Judgement has been reserved in the appeal by John Waters and Gemma O'Doherty against a court refusal to permit them challenge the constitutionality of laws introduced in response to the Covid-19 pandemic.
Ms O'Doherty in her opening remarks to the Appeal Court described the restrictions introduced to counter the virus, which she called a "common cold", as being "barbaric".
The three judges and lawyers for the State respondents attended the hearing via video link.
There was a heavy garda presence at the Four Courts as supporters of Ms O'Doherty and Mr Waters protested outside the courts complex over not being permitted to attend the hearing.
The appeal is against the High Court’s refusal to permit Ms O'Doherty and Mr Waters to bring their challenge and its award of costs of that hearing against them.
The appeal, which is opposed by the State, was before the President of the Court of Appeal Mr Justice George Birmingham, Ms Justice John Edwards and Ms Justice Caroline Costello today.
Following the conclusion of submissions from the parties, Mr Justice Birmingham said the three-judge court reserved its decision, and hoped to give it as soon as they can in a case where there was a large amount of documents in what was a complex matter.
Ms O’Doherty and Mr Waters claim the High Court's decision refusing them permission to bring their challenge against the laws was wrong and that they didn't get a fair hearing before the lower courts.
They also expressed their unhappiness that "concerned members of the public" were not allowed attend both the hearing of their action and today's appeal hearing.
The refusal to allow members of the public attend, Ms O’Doherty said, meant the hearing was "in camera" and not in public.
In her opening remarks, Ms O'Doherty described the restrictions introduced to counter the virus and the restrictions being imposed on the public as "barbaric".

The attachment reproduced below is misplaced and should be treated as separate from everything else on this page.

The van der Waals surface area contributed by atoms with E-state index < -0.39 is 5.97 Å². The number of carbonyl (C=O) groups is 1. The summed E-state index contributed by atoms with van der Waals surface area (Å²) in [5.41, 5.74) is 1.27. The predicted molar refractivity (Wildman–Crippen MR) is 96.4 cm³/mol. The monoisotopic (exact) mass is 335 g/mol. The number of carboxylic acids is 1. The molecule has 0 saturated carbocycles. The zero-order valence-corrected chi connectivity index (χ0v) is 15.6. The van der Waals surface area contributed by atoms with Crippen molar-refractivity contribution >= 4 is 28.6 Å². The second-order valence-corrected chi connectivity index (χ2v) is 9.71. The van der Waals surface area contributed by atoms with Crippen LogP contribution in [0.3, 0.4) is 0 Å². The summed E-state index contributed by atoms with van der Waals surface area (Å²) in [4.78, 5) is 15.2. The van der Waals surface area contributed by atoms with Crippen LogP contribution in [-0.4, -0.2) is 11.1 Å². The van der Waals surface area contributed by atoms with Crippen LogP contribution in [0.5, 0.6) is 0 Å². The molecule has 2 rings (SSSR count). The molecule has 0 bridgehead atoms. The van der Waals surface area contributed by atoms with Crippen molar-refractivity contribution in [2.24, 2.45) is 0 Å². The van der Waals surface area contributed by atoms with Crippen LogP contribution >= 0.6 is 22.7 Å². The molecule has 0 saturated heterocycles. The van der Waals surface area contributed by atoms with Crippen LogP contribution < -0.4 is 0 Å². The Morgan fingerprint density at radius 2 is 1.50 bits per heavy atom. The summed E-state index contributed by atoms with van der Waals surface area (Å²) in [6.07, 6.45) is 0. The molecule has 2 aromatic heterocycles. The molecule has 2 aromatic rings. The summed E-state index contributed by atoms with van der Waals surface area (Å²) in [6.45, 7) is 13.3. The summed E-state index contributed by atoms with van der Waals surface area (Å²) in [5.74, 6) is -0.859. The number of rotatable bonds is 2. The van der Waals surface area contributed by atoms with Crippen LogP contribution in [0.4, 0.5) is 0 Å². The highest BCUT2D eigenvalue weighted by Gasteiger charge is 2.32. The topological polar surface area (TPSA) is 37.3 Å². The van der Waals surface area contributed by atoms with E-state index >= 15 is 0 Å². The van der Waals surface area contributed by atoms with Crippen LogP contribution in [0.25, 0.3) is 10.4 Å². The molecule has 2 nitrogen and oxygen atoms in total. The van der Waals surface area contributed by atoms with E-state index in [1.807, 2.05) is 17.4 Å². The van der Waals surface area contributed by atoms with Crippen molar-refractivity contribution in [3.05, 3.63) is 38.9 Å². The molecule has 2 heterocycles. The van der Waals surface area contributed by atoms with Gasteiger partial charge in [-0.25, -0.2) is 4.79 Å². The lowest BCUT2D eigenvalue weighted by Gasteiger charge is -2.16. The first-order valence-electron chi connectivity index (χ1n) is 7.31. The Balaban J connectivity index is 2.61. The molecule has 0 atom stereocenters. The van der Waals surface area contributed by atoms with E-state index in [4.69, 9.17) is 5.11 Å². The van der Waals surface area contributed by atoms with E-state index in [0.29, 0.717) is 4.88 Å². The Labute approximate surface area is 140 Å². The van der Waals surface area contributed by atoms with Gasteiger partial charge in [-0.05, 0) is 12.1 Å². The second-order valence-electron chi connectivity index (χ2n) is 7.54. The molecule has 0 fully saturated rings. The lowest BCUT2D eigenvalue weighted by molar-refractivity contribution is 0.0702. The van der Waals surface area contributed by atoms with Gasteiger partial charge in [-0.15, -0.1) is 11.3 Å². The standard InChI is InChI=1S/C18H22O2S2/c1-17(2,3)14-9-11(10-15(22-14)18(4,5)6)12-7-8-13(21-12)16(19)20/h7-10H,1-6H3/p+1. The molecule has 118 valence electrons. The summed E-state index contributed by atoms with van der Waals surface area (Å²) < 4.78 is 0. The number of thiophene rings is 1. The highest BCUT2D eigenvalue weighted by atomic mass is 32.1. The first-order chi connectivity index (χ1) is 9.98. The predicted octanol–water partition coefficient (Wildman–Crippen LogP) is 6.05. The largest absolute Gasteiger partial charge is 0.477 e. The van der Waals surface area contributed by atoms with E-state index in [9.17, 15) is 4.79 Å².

She said the Irish people and the economy were suffering as a result of draconian and unconstitutional measures brought in over an "alleged pandemic".
She asked if anyone actually knew somebody who had either died of or caught Covid-19.
She added that she was not happy to be asked, by Mr Justice Birmingham at the outset of the hearing, to wear a mask in the courtroom.
Ms O'Doherty said that masks did more harm than good, adding that they were a health risk and could cause illnesses, including cancer.
She also questioned the use of methods such as social distancing, the accuracy of Covid-19 testing and the safety of Covid-19 vaccines, and if asymptomatic persons with Covid present a risk to others.
Ms O'Doherty also questioned the accuracy of the official number of deaths attributed to Covid-19 claiming that a person who died after "falling off a roof" was classified as a death from the virus.
Mr Waters said the Appeal Court should set aside a High Court judgment that was "deeply tainted." He said the challenge was brought against laws that were "made off the hoof".
He compared the restrictions imposed over the last nine months to those introduced after a national emergency was declared by the Irish Government in 1939 after WW2 broke out.